Second Commissioner Jeremy Hirschhorn: breaching tech companies’ confidential settlements would threaten faith in the tax system. Alex Ellinghausen

This will be reassuring if the unpredictable wrecking ball that is the PwC tax scandal veers towards the tech companies. The ones the firm targeted with its workarounds for new tax laws that Peter Collins and others at the firm were helping the government write.

From a US standpoint, the only issue that could trouble these tech companies is what confidential information did PwC share with them and did they know it was improperly obtained?

Facebook, Uber, Microsoft and Google have denied any such knowledge. In a response to Greens Senator Barbara Pocock tabled in the Senate consultants inquiry, PwC said there was just one time, in August 2015, when former partner Paul McNab emailed to a company that Reuters on Thursday reported was Google, confirming the Multinational Anti Avoidance Law would come into force from January 2016. McNab has denied he knowingly shared confidential information.

PwC said there were “suggestions” that McNab may have shared the date with other companies but “we have not identified any communication to any other company to that effect”.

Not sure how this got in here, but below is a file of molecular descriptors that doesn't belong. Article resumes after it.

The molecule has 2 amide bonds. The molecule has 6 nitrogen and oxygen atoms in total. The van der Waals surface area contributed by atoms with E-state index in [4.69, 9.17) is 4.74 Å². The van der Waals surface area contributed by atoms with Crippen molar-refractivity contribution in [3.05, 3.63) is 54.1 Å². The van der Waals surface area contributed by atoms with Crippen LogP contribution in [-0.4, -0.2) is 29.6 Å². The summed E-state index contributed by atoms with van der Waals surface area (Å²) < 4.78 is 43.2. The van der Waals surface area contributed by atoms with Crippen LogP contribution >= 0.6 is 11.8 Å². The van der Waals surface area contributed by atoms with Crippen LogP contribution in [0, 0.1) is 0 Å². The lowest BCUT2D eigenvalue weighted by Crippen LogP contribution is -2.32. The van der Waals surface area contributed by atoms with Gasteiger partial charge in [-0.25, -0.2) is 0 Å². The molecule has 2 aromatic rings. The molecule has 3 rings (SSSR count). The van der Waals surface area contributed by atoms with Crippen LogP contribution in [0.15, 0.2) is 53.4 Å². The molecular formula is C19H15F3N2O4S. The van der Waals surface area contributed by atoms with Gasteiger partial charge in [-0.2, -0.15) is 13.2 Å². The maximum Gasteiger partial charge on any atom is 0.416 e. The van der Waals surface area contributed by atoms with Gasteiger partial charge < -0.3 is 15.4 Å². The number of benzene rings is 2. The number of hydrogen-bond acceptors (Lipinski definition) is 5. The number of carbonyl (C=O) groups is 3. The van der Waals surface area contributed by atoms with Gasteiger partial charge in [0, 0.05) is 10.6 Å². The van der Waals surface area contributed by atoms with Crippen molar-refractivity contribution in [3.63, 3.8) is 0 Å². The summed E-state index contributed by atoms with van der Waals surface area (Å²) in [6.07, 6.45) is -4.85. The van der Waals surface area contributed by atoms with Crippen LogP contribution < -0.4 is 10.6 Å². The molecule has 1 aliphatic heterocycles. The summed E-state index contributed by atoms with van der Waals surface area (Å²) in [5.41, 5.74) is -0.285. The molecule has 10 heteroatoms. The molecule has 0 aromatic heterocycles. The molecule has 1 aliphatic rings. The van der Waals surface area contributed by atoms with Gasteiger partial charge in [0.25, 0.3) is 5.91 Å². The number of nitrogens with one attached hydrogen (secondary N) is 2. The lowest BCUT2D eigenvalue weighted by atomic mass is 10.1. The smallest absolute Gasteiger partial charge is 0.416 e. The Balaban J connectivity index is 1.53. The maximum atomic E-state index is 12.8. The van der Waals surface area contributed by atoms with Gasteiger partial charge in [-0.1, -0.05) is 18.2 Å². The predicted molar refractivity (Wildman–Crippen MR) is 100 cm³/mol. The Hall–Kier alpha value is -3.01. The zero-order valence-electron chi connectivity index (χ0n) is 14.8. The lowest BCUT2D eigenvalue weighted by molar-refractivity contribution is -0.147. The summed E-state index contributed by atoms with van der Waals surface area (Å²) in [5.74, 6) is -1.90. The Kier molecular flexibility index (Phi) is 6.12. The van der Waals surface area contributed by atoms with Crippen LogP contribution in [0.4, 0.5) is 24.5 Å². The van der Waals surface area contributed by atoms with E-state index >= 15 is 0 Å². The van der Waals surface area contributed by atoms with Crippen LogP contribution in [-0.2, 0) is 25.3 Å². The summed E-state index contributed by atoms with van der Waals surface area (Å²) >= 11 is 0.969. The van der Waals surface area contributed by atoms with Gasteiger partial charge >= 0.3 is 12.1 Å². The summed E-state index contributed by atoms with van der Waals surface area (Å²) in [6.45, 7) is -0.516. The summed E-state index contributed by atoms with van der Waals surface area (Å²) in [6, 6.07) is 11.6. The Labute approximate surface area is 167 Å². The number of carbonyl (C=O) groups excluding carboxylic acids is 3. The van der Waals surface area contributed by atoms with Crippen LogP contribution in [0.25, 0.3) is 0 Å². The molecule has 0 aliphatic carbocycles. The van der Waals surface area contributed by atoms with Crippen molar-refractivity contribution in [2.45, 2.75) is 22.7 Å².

“Suggestions” is one way to put it. On August 5, 2015 Collins emailed another partner, “Main questions from clients relate to start date”, one of multiple assurances from him about the timing.

“Unless they know about a deal one of the IT companies has brokered with the prime minister or treasurer or the minorities, I cannot imagine [a delay],” Collins wrote. “Treasury was crystal clear on this and the politics of delaying the rule for the dirty 30 seems impossible. There is no sympathy for this group in treasury or govt or the ATO. Controversy treasure trove if we can land a few of these.”

Another partner emailed August 6 about how helpful Collins’ information was at a PwC “global brainstorm” session in the US about future tax strategy for tech companies: “The intel is very helpful here.”

One of the things Collins decided that they wouldn’t share was the fact that a PwC staff member was working on the Google tax at Treasury, “in case the tech cos don’t like it”.